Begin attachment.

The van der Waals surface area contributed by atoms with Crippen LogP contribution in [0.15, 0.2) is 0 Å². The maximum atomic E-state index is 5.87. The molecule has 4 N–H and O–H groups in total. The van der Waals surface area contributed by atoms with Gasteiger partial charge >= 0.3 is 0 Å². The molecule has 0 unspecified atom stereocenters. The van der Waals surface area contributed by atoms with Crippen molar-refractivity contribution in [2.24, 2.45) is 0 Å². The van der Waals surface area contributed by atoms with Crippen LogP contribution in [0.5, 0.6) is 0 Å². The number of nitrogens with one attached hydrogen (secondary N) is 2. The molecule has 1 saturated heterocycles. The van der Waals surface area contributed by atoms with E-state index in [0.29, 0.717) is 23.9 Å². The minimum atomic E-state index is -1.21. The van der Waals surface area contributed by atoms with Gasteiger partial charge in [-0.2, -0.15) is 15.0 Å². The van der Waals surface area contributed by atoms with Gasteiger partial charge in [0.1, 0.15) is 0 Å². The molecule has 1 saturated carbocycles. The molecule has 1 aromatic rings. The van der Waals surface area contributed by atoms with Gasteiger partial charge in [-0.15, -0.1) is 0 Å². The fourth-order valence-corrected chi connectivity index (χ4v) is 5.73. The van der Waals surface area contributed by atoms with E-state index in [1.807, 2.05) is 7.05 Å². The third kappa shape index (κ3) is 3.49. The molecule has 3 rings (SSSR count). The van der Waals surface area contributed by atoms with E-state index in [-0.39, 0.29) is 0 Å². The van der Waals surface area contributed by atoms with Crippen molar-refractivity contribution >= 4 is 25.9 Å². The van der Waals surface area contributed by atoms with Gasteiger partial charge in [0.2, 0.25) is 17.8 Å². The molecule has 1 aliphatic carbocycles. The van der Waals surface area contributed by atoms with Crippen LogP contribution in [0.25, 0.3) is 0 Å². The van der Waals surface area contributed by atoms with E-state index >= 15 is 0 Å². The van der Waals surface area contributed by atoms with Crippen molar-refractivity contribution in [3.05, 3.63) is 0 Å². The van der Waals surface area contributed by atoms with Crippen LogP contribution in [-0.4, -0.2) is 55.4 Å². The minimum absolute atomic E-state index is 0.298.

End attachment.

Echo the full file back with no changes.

The van der Waals surface area contributed by atoms with Crippen LogP contribution in [0.15, 0.2) is 0 Å². The maximum atomic E-state index is 5.87. The molecule has 4 N–H and O–H groups in total. The van der Waals surface area contributed by atoms with Gasteiger partial charge >= 0.3 is 0 Å². The molecule has 0 unspecified atom stereocenters. The van der Waals surface area contributed by atoms with Crippen molar-refractivity contribution in [2.24, 2.45) is 0 Å². The van der Waals surface area contributed by atoms with Crippen LogP contribution in [0.5, 0.6) is 0 Å². The number of nitrogens with one attached hydrogen (secondary N) is 2. The molecule has 1 saturated heterocycles. The van der Waals surface area contributed by atoms with E-state index in [0.29, 0.717) is 23.9 Å². The minimum atomic E-state index is -1.21. The van der Waals surface area contributed by atoms with Gasteiger partial charge in [-0.2, -0.15) is 15.0 Å². The van der Waals surface area contributed by atoms with Gasteiger partial charge in [0.1, 0.15) is 0 Å². The molecule has 1 saturated carbocycles. The molecule has 1 aromatic rings. The van der Waals surface area contributed by atoms with Gasteiger partial charge in [-0.15, -0.1) is 0 Å². The fourth-order valence-corrected chi connectivity index (χ4v) is 5.73. The van der Waals surface area contributed by atoms with E-state index in [1.807, 2.05) is 7.05 Å². The third kappa shape index (κ3) is 3.49. The molecule has 3 rings (SSSR count). The van der Waals surface area contributed by atoms with E-state index in [-0.39, 0.29) is 0 Å². The van der Waals surface area contributed by atoms with Crippen molar-refractivity contribution >= 4 is 25.9 Å². The van der Waals surface area contributed by atoms with Gasteiger partial charge in [0.2, 0.25) is 17.8 Å². The molecule has 1 aliphatic carbocycles. The van der Waals surface area contributed by atoms with Crippen LogP contribution in [0.25, 0.3) is 0 Å². The van der Waals surface area contributed by atoms with E-state index >= 15 is 0 Å². The van der Waals surface area contributed by atoms with Crippen molar-refractivity contribution in [3.05, 3.63) is 0 Å². The van der Waals surface area contributed by atoms with Crippen LogP contribution in [-0.4, -0.2) is 55.4 Å². The minimum absolute atomic E-state index is 0.298.